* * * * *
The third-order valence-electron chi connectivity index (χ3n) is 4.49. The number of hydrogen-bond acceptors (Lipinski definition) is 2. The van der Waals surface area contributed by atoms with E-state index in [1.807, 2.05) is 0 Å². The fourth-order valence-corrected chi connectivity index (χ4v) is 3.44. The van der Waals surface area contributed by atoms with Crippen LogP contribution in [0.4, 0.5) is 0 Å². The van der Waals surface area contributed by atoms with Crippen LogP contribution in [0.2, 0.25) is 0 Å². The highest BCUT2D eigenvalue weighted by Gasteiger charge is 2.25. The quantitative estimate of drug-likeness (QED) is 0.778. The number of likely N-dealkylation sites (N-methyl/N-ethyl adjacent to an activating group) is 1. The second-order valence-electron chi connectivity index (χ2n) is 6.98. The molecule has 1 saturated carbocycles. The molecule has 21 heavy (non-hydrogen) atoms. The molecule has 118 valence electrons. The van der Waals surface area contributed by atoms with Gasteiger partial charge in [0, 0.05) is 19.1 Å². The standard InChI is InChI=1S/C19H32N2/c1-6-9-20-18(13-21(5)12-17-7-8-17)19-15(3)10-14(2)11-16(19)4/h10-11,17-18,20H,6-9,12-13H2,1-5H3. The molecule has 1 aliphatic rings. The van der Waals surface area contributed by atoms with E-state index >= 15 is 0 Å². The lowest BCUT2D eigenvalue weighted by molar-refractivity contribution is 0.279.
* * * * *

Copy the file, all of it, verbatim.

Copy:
The third-order valence-electron chi connectivity index (χ3n) is 4.49. The number of hydrogen-bond acceptors (Lipinski definition) is 2. The van der Waals surface area contributed by atoms with E-state index in [1.807, 2.05) is 0 Å². The fourth-order valence-corrected chi connectivity index (χ4v) is 3.44. The van der Waals surface area contributed by atoms with Crippen LogP contribution in [0.4, 0.5) is 0 Å². The van der Waals surface area contributed by atoms with Crippen LogP contribution in [0.2, 0.25) is 0 Å². The highest BCUT2D eigenvalue weighted by Gasteiger charge is 2.25. The quantitative estimate of drug-likeness (QED) is 0.778. The number of likely N-dealkylation sites (N-methyl/N-ethyl adjacent to an activating group) is 1. The second-order valence-electron chi connectivity index (χ2n) is 6.98. The molecule has 1 saturated carbocycles. The molecule has 21 heavy (non-hydrogen) atoms. The molecule has 118 valence electrons. The van der Waals surface area contributed by atoms with Gasteiger partial charge in [0, 0.05) is 19.1 Å². The standard InChI is InChI=1S/C19H32N2/c1-6-9-20-18(13-21(5)12-17-7-8-17)19-15(3)10-14(2)11-16(19)4/h10-11,17-18,20H,6-9,12-13H2,1-5H3. The molecule has 1 aliphatic rings. The van der Waals surface area contributed by atoms with E-state index >= 15 is 0 Å². The lowest BCUT2D eigenvalue weighted by molar-refractivity contribution is 0.279.